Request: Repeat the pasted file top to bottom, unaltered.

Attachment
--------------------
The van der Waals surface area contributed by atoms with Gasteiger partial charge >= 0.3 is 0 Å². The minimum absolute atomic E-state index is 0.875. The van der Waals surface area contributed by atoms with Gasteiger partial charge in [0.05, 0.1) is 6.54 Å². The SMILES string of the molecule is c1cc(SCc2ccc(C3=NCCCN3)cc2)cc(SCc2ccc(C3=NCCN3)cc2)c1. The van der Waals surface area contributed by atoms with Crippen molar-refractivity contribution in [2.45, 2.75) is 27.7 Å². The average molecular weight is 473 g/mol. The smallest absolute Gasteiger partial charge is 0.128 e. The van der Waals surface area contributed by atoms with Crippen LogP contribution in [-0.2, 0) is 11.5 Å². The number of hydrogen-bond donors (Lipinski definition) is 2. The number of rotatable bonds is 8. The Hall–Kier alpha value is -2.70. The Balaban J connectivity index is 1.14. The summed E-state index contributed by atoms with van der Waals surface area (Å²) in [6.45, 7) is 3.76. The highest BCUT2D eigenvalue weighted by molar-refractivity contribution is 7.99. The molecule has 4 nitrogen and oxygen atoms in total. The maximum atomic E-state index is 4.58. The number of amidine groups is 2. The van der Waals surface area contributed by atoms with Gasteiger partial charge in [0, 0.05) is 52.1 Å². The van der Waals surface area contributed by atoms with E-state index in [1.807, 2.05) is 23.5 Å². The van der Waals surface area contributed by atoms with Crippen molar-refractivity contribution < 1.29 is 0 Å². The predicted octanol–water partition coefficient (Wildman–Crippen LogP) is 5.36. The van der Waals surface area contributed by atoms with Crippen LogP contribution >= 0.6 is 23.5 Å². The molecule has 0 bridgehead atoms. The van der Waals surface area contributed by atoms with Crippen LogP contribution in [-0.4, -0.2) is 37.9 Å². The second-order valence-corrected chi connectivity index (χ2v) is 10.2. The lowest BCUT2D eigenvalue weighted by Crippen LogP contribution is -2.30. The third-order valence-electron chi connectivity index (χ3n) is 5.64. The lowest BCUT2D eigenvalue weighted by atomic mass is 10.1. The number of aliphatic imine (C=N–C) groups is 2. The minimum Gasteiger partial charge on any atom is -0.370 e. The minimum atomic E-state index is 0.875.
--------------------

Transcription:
The van der Waals surface area contributed by atoms with Gasteiger partial charge >= 0.3 is 0 Å². The minimum absolute atomic E-state index is 0.875. The van der Waals surface area contributed by atoms with Gasteiger partial charge in [0.05, 0.1) is 6.54 Å². The SMILES string of the molecule is c1cc(SCc2ccc(C3=NCCCN3)cc2)cc(SCc2ccc(C3=NCCN3)cc2)c1. The van der Waals surface area contributed by atoms with Crippen molar-refractivity contribution in [2.45, 2.75) is 27.7 Å². The average molecular weight is 473 g/mol. The smallest absolute Gasteiger partial charge is 0.128 e. The van der Waals surface area contributed by atoms with Crippen LogP contribution in [-0.2, 0) is 11.5 Å². The number of hydrogen-bond donors (Lipinski definition) is 2. The number of rotatable bonds is 8. The Hall–Kier alpha value is -2.70. The Balaban J connectivity index is 1.14. The summed E-state index contributed by atoms with van der Waals surface area (Å²) in [6.45, 7) is 3.76. The highest BCUT2D eigenvalue weighted by molar-refractivity contribution is 7.99. The molecule has 4 nitrogen and oxygen atoms in total. The maximum atomic E-state index is 4.58. The number of amidine groups is 2. The van der Waals surface area contributed by atoms with Gasteiger partial charge in [0, 0.05) is 52.1 Å². The van der Waals surface area contributed by atoms with E-state index in [1.807, 2.05) is 23.5 Å². The van der Waals surface area contributed by atoms with Crippen molar-refractivity contribution < 1.29 is 0 Å². The predicted octanol–water partition coefficient (Wildman–Crippen LogP) is 5.36. The van der Waals surface area contributed by atoms with Crippen LogP contribution >= 0.6 is 23.5 Å². The molecule has 0 bridgehead atoms. The van der Waals surface area contributed by atoms with Crippen LogP contribution in [-0.4, -0.2) is 37.9 Å². The second-order valence-corrected chi connectivity index (χ2v) is 10.2. The lowest BCUT2D eigenvalue weighted by Crippen LogP contribution is -2.30. The third-order valence-electron chi connectivity index (χ3n) is 5.64. The lowest BCUT2D eigenvalue weighted by atomic mass is 10.1. The number of aliphatic imine (C=N–C) groups is 2. The minimum Gasteiger partial charge on any atom is -0.370 e. The minimum atomic E-state index is 0.875.